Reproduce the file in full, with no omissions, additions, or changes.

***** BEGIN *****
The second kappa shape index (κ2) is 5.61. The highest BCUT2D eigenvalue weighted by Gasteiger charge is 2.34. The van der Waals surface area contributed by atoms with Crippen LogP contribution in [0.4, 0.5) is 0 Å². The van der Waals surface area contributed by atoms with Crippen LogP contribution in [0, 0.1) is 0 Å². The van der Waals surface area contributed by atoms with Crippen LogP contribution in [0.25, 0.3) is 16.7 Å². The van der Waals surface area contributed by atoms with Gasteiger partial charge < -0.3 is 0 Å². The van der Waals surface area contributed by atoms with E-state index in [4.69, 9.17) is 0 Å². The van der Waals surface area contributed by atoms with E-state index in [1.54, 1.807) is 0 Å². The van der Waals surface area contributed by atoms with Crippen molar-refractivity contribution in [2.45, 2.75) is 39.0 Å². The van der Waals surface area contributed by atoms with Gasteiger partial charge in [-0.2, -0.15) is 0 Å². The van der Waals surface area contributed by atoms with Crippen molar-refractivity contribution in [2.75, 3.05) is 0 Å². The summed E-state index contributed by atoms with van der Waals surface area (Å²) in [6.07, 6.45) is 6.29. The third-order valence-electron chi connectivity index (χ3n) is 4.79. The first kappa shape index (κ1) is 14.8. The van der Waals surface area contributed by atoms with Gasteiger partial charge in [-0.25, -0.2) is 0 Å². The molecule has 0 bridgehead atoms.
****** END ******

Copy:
The second kappa shape index (κ2) is 5.61. The highest BCUT2D eigenvalue weighted by Gasteiger charge is 2.34. The van der Waals surface area contributed by atoms with Crippen LogP contribution in [0.4, 0.5) is 0 Å². The van der Waals surface area contributed by atoms with Crippen LogP contribution in [0, 0.1) is 0 Å². The van der Waals surface area contributed by atoms with Crippen LogP contribution in [0.25, 0.3) is 16.7 Å². The van der Waals surface area contributed by atoms with Gasteiger partial charge < -0.3 is 0 Å². The van der Waals surface area contributed by atoms with E-state index in [4.69, 9.17) is 0 Å². The van der Waals surface area contributed by atoms with E-state index in [1.54, 1.807) is 0 Å². The van der Waals surface area contributed by atoms with Crippen molar-refractivity contribution in [2.45, 2.75) is 39.0 Å². The van der Waals surface area contributed by atoms with Gasteiger partial charge in [-0.2, -0.15) is 0 Å². The van der Waals surface area contributed by atoms with Crippen molar-refractivity contribution in [2.75, 3.05) is 0 Å². The summed E-state index contributed by atoms with van der Waals surface area (Å²) in [6.07, 6.45) is 6.29. The third-order valence-electron chi connectivity index (χ3n) is 4.79. The first kappa shape index (κ1) is 14.8. The van der Waals surface area contributed by atoms with Gasteiger partial charge in [-0.25, -0.2) is 0 Å². The molecule has 0 bridgehead atoms.